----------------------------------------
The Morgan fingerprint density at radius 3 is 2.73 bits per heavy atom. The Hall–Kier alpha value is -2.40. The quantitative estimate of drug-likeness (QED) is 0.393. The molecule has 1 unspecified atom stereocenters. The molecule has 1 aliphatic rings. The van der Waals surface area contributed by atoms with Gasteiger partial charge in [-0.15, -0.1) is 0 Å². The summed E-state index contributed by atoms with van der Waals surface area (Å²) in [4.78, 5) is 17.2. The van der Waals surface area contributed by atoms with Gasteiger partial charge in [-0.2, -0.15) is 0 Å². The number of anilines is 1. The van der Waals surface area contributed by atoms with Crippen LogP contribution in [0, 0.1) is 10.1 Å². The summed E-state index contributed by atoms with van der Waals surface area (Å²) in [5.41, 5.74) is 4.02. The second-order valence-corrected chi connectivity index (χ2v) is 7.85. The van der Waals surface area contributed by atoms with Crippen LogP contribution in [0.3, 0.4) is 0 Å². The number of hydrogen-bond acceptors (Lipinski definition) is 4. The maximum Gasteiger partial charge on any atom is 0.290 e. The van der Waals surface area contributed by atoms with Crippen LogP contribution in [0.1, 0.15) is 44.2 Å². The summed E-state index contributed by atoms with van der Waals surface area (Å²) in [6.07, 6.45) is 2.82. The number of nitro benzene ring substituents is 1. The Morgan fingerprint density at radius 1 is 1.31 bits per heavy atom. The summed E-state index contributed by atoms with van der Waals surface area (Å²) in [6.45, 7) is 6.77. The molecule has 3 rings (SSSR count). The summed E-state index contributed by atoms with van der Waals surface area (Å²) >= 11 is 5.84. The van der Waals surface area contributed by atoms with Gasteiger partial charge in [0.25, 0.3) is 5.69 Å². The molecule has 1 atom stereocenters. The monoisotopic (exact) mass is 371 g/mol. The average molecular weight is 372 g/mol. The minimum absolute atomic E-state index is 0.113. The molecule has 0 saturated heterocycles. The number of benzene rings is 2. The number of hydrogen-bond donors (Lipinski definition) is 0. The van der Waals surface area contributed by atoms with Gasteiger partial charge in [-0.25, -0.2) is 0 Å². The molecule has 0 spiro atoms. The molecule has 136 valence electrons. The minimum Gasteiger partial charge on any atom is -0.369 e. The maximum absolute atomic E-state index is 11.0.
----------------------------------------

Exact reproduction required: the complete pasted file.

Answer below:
The Morgan fingerprint density at radius 3 is 2.73 bits per heavy atom. The Hall–Kier alpha value is -2.40. The quantitative estimate of drug-likeness (QED) is 0.393. The molecule has 1 unspecified atom stereocenters. The molecule has 1 aliphatic rings. The van der Waals surface area contributed by atoms with Gasteiger partial charge in [-0.15, -0.1) is 0 Å². The summed E-state index contributed by atoms with van der Waals surface area (Å²) in [4.78, 5) is 17.2. The van der Waals surface area contributed by atoms with Gasteiger partial charge in [-0.2, -0.15) is 0 Å². The number of anilines is 1. The van der Waals surface area contributed by atoms with Crippen LogP contribution in [0, 0.1) is 10.1 Å². The summed E-state index contributed by atoms with van der Waals surface area (Å²) in [5.41, 5.74) is 4.02. The second-order valence-corrected chi connectivity index (χ2v) is 7.85. The van der Waals surface area contributed by atoms with Crippen LogP contribution in [0.3, 0.4) is 0 Å². The number of hydrogen-bond acceptors (Lipinski definition) is 4. The maximum Gasteiger partial charge on any atom is 0.290 e. The van der Waals surface area contributed by atoms with Crippen LogP contribution in [0.1, 0.15) is 44.2 Å². The summed E-state index contributed by atoms with van der Waals surface area (Å²) in [6.07, 6.45) is 2.82. The number of nitro benzene ring substituents is 1. The Morgan fingerprint density at radius 1 is 1.31 bits per heavy atom. The summed E-state index contributed by atoms with van der Waals surface area (Å²) in [6.45, 7) is 6.77. The molecule has 3 rings (SSSR count). The summed E-state index contributed by atoms with van der Waals surface area (Å²) >= 11 is 5.84. The van der Waals surface area contributed by atoms with Gasteiger partial charge in [0.25, 0.3) is 5.69 Å². The molecule has 1 atom stereocenters. The monoisotopic (exact) mass is 371 g/mol. The average molecular weight is 372 g/mol. The minimum absolute atomic E-state index is 0.113. The molecule has 0 saturated heterocycles. The number of benzene rings is 2. The number of hydrogen-bond donors (Lipinski definition) is 0. The van der Waals surface area contributed by atoms with Gasteiger partial charge in [-0.25, -0.2) is 0 Å². The molecule has 0 spiro atoms. The molecule has 136 valence electrons. The minimum Gasteiger partial charge on any atom is -0.369 e. The maximum absolute atomic E-state index is 11.0.